Indonesian fund managers say they will put their money in construction and telecommunication sectors in 2017. (Antara Photo/Ampelsa)
Construction, Telco Stocks, Medium-Term Bonds: Local Fund Managers' Top Picks for 2017
BY :SARAH YUNIARNI
JANUARY 02, 2017
Jakarta. Indonesian fund managers said they will put their own money in construction and telecommunication sectors in 2017, banking on the government's sustained focus on infrastructure projects across the country that they expect will bring steady income to locally-oriented firms amid renewed uncertainties in the global economy.
MNC Asset Management director Suwito Haryatno said in an email sent to the Jakarta Globe that construction-related sectors are expected to grow strongly in 2017, boosted by spillovers from government-led infrastructure programs, contract renewals and new orders in 2016 — which will also be the main sources of the company's revenue in the next three to four years.
Four state-owned construction companies — Wijaya Karya, PP Properti, Waskita Karya and Adhi Karya — for example, booked new contracts valued at a combined Rp 135 trillion ($10 billion), up 73 percent year-on-year as of November 2016, according to data compiled by MNC Asset Management.
Government spending on infrastructure increased 9.3 percent to Rp 347 trillion in 2017 from Rp 317 trillion last year in order to drive the economy.
MNC Asset Management also mentioned Waskita Beton Precast stock, a subsidiary of state-owned builder Waskita Karya, as their top pick in 2017, praising the company's huge prospect as it plans to increase its production capacity to 3.8 million tons by 2018 from 2.3 million tons in 2016.
This year, Waskita Beton Precast expects to bag Rp 11 trillion in new contracts, 39 percent more than the company's initial target. The shares of the company, which trades under the WSBP ticker, have risen 6.7 percent in the last three months of 2016.
Head of Sales at RHB Asset Management Edward Narodo echoed the projections, saying construction and telecommunication stocks will be overweight — or better value for money than others — in 2017.
Companies from these sectors have fewer competitors, are expected to post higher net income and will likely have stable revenues from expansion plans, Edward said.
State-controlled Telekomunikasi Indonesia (Telkom), the country's largest network provider, is another excellent prospect in 2017, with an expanded 4G mobile and optical fiber network to earn more revenue from broadband customers, Edward said.
Telkom's shares dropped 7.6 percent in the last quarter of 2016, but rebounded in the final week of the year.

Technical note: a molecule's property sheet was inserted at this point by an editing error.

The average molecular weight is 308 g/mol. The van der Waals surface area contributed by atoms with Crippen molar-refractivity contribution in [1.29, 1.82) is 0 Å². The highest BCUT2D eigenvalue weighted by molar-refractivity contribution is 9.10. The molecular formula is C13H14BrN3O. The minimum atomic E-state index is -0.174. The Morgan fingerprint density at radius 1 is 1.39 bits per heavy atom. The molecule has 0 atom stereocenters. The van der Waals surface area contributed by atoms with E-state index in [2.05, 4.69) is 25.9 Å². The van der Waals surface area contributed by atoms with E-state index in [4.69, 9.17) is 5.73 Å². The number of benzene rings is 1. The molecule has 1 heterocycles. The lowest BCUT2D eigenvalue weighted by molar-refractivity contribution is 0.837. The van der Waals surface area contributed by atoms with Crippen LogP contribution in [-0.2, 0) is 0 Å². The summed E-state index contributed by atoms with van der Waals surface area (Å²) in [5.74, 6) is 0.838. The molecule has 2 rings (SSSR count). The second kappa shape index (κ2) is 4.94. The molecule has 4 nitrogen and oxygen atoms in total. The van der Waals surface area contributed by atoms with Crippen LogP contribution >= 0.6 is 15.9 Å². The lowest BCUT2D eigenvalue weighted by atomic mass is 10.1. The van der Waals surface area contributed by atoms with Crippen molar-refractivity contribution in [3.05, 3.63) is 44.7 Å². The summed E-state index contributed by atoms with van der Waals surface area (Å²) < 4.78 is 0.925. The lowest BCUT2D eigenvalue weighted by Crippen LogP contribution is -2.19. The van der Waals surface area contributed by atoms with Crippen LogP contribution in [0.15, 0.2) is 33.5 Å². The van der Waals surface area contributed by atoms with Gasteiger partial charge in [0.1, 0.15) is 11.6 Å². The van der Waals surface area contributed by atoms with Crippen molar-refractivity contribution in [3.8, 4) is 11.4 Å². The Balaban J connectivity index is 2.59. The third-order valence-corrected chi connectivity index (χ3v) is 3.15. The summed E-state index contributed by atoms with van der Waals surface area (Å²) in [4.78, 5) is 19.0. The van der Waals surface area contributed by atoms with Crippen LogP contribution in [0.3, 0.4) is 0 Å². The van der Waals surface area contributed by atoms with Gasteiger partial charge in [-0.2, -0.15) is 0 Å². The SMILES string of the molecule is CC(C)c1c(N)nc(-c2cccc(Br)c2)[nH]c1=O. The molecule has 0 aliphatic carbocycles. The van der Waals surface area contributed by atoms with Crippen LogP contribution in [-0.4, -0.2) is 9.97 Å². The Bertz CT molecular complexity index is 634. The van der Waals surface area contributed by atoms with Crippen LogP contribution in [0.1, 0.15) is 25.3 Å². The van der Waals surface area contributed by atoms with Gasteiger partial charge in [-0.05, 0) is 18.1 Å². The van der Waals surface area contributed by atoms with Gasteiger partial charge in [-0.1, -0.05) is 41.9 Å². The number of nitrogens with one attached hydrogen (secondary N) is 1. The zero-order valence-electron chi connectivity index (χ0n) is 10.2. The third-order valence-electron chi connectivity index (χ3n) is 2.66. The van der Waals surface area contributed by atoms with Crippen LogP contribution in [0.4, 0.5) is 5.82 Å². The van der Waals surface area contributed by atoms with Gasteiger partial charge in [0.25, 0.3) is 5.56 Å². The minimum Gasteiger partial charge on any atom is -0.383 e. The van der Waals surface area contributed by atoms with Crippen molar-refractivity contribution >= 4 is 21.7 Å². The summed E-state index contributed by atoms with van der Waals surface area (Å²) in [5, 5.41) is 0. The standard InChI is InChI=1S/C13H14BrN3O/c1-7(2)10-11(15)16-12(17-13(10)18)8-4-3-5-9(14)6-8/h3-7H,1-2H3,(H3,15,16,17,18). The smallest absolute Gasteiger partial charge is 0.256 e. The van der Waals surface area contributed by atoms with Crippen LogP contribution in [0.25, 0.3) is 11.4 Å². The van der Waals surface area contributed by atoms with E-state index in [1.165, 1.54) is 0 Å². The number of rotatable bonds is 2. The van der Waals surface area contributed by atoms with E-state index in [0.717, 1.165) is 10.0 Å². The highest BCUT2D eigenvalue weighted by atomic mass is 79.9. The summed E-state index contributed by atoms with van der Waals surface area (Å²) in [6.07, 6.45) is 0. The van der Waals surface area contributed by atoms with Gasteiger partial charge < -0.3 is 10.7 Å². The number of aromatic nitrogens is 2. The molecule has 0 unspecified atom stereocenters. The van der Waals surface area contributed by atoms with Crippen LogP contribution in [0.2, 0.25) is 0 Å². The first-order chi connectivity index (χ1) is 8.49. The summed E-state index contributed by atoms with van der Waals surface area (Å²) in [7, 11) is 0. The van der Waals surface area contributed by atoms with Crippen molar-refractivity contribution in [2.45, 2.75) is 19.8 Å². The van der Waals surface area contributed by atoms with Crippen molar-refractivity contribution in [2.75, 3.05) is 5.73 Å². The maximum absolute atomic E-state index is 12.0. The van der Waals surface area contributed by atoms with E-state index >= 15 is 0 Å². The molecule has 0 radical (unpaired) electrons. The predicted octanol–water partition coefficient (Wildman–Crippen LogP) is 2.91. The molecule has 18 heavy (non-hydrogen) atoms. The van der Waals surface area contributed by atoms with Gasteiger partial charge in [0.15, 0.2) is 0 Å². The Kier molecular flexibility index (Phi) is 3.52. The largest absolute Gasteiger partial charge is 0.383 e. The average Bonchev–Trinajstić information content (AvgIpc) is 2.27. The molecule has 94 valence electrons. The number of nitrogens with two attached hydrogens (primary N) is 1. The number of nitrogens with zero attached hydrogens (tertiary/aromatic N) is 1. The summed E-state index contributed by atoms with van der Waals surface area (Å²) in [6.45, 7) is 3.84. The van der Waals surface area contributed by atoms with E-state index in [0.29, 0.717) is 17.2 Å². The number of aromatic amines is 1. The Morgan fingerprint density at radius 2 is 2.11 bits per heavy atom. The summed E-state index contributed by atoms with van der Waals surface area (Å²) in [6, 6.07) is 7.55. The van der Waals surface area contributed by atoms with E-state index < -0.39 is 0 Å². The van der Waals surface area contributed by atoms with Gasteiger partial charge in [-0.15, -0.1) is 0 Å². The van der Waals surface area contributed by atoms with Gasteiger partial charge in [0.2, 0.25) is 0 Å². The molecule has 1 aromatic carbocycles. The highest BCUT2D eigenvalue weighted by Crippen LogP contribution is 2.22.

Also, fund managers expect repatriated funds from the tax amnesty program will help boost domestic demand to benefit companies in sectors like property, financial services and consumers goods — such as cars, food, retail and electronic goods.
Indonesia managed to attract Rp 143 trillion worth of assets previously hidden abroad with its flagship tax amnesty program, which amends back taxes and their penalty in exchange for declaration or repatriation of assets and fee payment on a small percentage of the assets.
Bond, mid-term bond
In the bond market, fund managers prefer short-term and medium-term bonds in 2017 since their shorter maturity time will lessen the impact from any interest rate hike.
"The US Federal Reserves have hinted they may increase their rate three times in 2017, as they anticipate higher economic growth in the world's largest economy," MNC Asset Management said in its email.
The Fed already raised its interest rate by 25 points in December. Bank Indonesia, the country's central bank, responded by keeping its benchmark interest rate at 4.75 percent.
Bank Indonesia still needs to boost domestic growth, but it recognized that it lacked room to maintain its previously loose fiscal policy.
Higher interest rates make long-term bonds more risky and less attractive, especially to foreign investors. Indonesia's 10-year bonds' yield has moved up 87 basis points in the last quarter of 2016 as investors sold off assets to reduce risks of missing out on higher returns in the US if they hold on to local long-term bonds until they mature.
Bond price moves inversely to its yield.
Foreign investors have Rp 666 trillion in government bonds as of Dec. 29, or 38 percent of the government's total tradable securities. In October, foreign investors held more than Rp 685 trillion in government bonds.
Among MNC Asset Management's own top picks are FR0069, a government bond due to mature in 2019, and the Islamic government bond PBS006, due to mature in 2020.